Photo: Illustration; Source: Shell

Shell to write down oil and gas assets value by as much as $4.5 billion

Oil major Shell will write down the value of oil and gas assets by $3.5 billion to $4.5 billion following a string of impairments this year as it adjusts to a weaker outlook.

According to a Reuters article, Shell said in an update ahead of its fourth-quarter results – set to be announced on 4 February – that the post-tax charge was due in part to impairments on its Appomattox field in the U.S. Gulf of Mexico, the closure of refineries, and liquefied natural gas (LNG) contracts.

It is worth noting that some of Shell’s charges involved in its restructuring would be recognized during 2021.

In October, Shell – considered the world’s biggest LNG trader – wrote down the value of its LNG portfolio by just under $1 billion, focusing on its flagship Prelude project in Australia.

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That followed a $16.8 billion writedown in the second quarter which also included Prelude and a sharp cut in its price outlook.

In its update, the Anglo-Dutch company also said it expected oil and gas production in its upstream division to be around 2.275 to 2.350 million barrels of oil equivalent per day, slightly higher than in the third quarter.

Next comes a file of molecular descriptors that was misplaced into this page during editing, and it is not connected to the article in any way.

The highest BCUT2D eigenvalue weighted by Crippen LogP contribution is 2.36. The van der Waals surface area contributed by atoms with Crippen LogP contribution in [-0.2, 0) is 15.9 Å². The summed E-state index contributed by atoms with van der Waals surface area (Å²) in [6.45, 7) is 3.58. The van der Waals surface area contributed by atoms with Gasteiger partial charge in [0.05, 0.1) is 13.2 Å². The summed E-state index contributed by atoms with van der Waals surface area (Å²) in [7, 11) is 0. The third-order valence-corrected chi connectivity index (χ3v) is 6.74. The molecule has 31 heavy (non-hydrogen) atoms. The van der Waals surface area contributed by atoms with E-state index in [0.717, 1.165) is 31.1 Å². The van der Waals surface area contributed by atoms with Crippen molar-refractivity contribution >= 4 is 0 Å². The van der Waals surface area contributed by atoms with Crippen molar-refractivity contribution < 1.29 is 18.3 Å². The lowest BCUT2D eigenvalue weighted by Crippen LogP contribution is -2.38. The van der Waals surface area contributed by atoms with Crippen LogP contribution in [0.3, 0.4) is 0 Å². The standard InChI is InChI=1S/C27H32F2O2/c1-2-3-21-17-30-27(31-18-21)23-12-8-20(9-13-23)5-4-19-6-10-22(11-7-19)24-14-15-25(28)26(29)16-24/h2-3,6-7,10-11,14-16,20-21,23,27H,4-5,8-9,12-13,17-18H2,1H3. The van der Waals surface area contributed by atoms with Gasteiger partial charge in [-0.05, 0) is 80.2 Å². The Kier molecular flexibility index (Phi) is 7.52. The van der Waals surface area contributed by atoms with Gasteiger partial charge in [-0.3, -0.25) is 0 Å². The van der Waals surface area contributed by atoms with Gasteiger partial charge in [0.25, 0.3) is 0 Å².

Production was impacted by the closure of platforms in the Gulf of Mexico due to hurricanes as well as mild weather in Northern Europe.

LNG liquefaction volumes are expected to be between 8 and 8.6 million tonnes while oil refinery utilization is expected to be between 72 and 76 per cent of capacity in the quarter, reflecting continued weak demand due to the coronavirus pandemic.

It is worth reminding that Shell CEO Ben van Beurden will unveil the company’s long-term strategy to sharply reduce its greenhouse gas emissions and expand its low-carbon energy and power businesses on 11 February.

That has already caused some chaos in the company as certain big names within the company opted to quit over the matter.

Namely, head of Shell’s solar, storage, and onshore wind businesses Marc van Gerven, a member of the company’s distributed energy division Eric Bradley, and Katherine Dixon – a leader in its energy transition strategy team all left the company in recent weeks.

Dorine Bosman, Shell’s vice-president for offshore wind, is also due to leave the company.